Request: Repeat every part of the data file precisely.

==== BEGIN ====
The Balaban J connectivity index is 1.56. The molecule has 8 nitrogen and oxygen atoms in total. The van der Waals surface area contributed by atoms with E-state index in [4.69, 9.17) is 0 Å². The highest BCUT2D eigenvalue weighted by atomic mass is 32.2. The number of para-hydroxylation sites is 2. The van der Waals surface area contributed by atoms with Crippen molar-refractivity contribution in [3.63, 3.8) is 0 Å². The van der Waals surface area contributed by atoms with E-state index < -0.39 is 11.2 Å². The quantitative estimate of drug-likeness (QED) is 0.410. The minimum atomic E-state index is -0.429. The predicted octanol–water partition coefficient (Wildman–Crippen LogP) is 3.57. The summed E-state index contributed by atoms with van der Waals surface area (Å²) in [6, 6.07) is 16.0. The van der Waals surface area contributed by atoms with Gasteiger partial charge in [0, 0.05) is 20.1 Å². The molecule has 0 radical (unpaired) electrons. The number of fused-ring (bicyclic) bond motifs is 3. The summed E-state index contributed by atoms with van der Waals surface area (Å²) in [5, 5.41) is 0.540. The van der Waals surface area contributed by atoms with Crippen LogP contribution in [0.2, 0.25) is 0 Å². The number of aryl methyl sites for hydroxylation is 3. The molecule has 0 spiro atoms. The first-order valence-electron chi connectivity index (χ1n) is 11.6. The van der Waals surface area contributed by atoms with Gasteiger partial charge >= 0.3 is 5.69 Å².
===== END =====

The Balaban J connectivity index is 1.56. The molecule has 8 nitrogen and oxygen atoms in total. The van der Waals surface area contributed by atoms with E-state index in [4.69, 9.17) is 0 Å². The highest BCUT2D eigenvalue weighted by atomic mass is 32.2. The number of para-hydroxylation sites is 2. The van der Waals surface area contributed by atoms with Crippen molar-refractivity contribution in [3.63, 3.8) is 0 Å². The van der Waals surface area contributed by atoms with E-state index < -0.39 is 11.2 Å². The quantitative estimate of drug-likeness (QED) is 0.410. The minimum atomic E-state index is -0.429. The predicted octanol–water partition coefficient (Wildman–Crippen LogP) is 3.57. The summed E-state index contributed by atoms with van der Waals surface area (Å²) in [6, 6.07) is 16.0. The van der Waals surface area contributed by atoms with Gasteiger partial charge in [0, 0.05) is 20.1 Å². The molecule has 0 radical (unpaired) electrons. The number of fused-ring (bicyclic) bond motifs is 3. The summed E-state index contributed by atoms with van der Waals surface area (Å²) in [5, 5.41) is 0.540. The van der Waals surface area contributed by atoms with Crippen LogP contribution in [0.2, 0.25) is 0 Å². The number of aryl methyl sites for hydroxylation is 3. The molecule has 0 spiro atoms. The first-order valence-electron chi connectivity index (χ1n) is 11.6. The van der Waals surface area contributed by atoms with Gasteiger partial charge >= 0.3 is 5.69 Å².